Kobe Bryant's 19 third-quarter points Sunday were the best evidence yet his knee is improving.
They say second place is the first loser, which leaves a capital "L" across the entire Laker roster's foreheads. (Even Drew Naymick, who didn't even remove his warmups.) A 99-94 loss to the Utah Jazz means the purple and gold must settle for runner-up status in the much-ballyhooed Staples Center Shootout. The loss takes the Lakers to 3-3 in the exhibition season, with three more chances to secure a clip above .500 before the title defense officially begins. Here's the box score. Here's the game chat link. And here are a few thoughts, positive and negative.
Kobe Bryant's third quarter: Ever since the preseason officially kicked off, fans and media alike have engaged in a pastime unofficially known as "When is Kobe gonna start making baskets again?" Sure, the 12-time All-Star has looked steadily more fluid and active with each game as he has recovered from offseason knee surgery, but his shots haven't followed suit at the same rate. Practically speaking, we're a long way from actually needing to worry about Kobe's proficiency from the field but rarely is anything involving Bryant analyzed with a practical mindset. The Lakers often goes as Kobe goes, and for those seeking signs of "He's baa-ack," four misses in as many tries and zero points over the first half provided nothing of the sort.
His third quarter, however, may have done the trick.
For 11 minutes 28 seconds, the vibe at Staples felt decidedly "vintage Mamba." Seven of eight from the field. Two of three from beyond the arc. Perfect in three tries at the stripe. Nineteen points in all, often created with the flair Lakers fans have grown accustomed to from Bryant. Pull up threes. Catch-and-shoot purity. A baseline J after backing down C.J. Miles, then spinning right to go left, with the southpaw absolutely faked out of his shorts.
Does this mean Kobe is definitely operating at 100 percent again? Probably not, but it was as close to the real deal as we've seen in October. Great stuff and a nice building block moving forward.
Pau Gasol: Throughout the preseason, Phil Jackson has needled Gasol to play at a more dominant, assertive level. 28 points, nine rebounds, four assists and four blocks later, I would figure this evening is along the lines of what PJ had in mind. After a slow start, Gasol really kicked it into gear, and beyond simply the production, he also played with a focus and accountability Jackson has deemed missing. Down the stretch, he worked hard to keep the Lakers in the game, earning nine trips to the line (seven good) and scoring a baker's dozen.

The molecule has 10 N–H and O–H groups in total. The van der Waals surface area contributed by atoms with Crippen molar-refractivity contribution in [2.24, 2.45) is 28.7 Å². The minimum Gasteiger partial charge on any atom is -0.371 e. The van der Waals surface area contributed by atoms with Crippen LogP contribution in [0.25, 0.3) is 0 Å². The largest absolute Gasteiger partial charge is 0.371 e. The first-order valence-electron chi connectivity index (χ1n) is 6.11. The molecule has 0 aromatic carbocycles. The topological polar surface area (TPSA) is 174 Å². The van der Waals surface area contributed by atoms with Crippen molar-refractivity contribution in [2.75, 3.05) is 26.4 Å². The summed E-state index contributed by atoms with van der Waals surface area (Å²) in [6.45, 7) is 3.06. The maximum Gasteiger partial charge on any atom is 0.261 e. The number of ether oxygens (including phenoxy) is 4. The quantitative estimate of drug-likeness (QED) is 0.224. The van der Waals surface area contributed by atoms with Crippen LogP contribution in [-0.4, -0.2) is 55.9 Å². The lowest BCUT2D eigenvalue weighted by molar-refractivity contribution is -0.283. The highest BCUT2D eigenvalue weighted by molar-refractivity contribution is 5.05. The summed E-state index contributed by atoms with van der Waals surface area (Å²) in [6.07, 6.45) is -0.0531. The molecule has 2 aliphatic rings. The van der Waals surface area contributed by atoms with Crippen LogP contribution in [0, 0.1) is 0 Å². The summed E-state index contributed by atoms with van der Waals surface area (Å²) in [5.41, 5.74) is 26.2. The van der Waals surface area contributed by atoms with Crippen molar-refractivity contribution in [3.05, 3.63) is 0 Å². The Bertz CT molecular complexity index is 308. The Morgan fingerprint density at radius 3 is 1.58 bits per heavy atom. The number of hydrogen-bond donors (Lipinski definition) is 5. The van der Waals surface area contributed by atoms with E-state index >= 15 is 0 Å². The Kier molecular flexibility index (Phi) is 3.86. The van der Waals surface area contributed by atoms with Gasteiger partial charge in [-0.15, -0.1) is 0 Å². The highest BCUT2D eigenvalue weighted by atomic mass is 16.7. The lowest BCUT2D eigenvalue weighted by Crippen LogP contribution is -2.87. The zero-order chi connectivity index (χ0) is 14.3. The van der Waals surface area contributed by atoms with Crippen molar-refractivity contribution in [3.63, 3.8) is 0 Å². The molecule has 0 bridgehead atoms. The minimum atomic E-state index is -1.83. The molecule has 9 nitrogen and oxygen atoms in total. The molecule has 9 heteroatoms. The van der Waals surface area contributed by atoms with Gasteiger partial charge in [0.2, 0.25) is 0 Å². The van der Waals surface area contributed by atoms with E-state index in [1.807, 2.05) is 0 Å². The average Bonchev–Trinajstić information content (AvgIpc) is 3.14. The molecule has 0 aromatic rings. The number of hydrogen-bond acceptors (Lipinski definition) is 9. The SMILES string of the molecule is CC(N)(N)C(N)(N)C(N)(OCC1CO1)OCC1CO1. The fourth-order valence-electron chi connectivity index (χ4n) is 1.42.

Ron Artest: 17 points in all, including a pair of triples to maintain a very effective preseason flow from deep. I also liked how Artest often moved without the ball to get his buckets, his instincts to drive the lane, and the way he participated in some sequences of fantastic passing. Fingers crossed, the comfort level hoped for after a season in the Lakers' system is becoming a reality.
Steve Blake's shooting: When Blake was signed during the offseason, his presence was expected to improve two areas generally lacking for the Lakers last season: second unit leadership and overall outside shooting. In the former category, Blake has taken little time to prove himself. His instincts and ability to set up teammates in the triangle are readily evident, particularly for a guy who has played so little in the system.
His touch, however, was A.W.O.L.
Seven shots. Seven misses, four of which came from the downtown area where Blake has often made his money. With about seven minutes remaining in the fourth quarter, the Terp ended up traveling after passing up a three and trying to step inside the arc on a Utah fly by. You have to wonder if the bricks were getting to him.
Oh, and for those keeping score, Blake is currently shooting 26 percent from the field and just 18 percent from downtown. I have no doubts about an eventual turnaround, but for the time being, ouch!
Defense: Without uber-point guard Deron Williams on hand, the natural inclination would be to wonder how well Utah would generate points. As it turned out, more easily than expected. While their point total wasn't gaudy, The Jazz shot 50.7 percent overall for the game, and weren't held below 50 percent during any frame except the fourth. Perhaps the element of surprised worked in their favor, as rookie Gordon Hayward, more or less un-scouted at the NBA level, poured in 26 points off the bench. Then again, three other Jazz men joined the kid with double figures. Moreover, the visitors were adept at getting to the line. Thirty trips in all, drained at a robust 86.7 percent rate.
There were moments of lockdown, particularly down the stretch as the Lakers clawed their way back into the game, and I don't think effort was lacking as much as execution. But for a team with a decided pride in its consistently stout basket protection, I doubt they'll be thrilled while watching film tomorrow.
Turnovers: The same sloppiness also reared its ugly head in ball control and care. Twenty turnovers, offsetting several sequences of highlight reel-worthy ball movement. Shannon Brown (who played probably his worst contest of an otherwise very strong preseason) led the way with a quartet, and Derek Fisher was the only clean Laker who played a dozen minutes or more.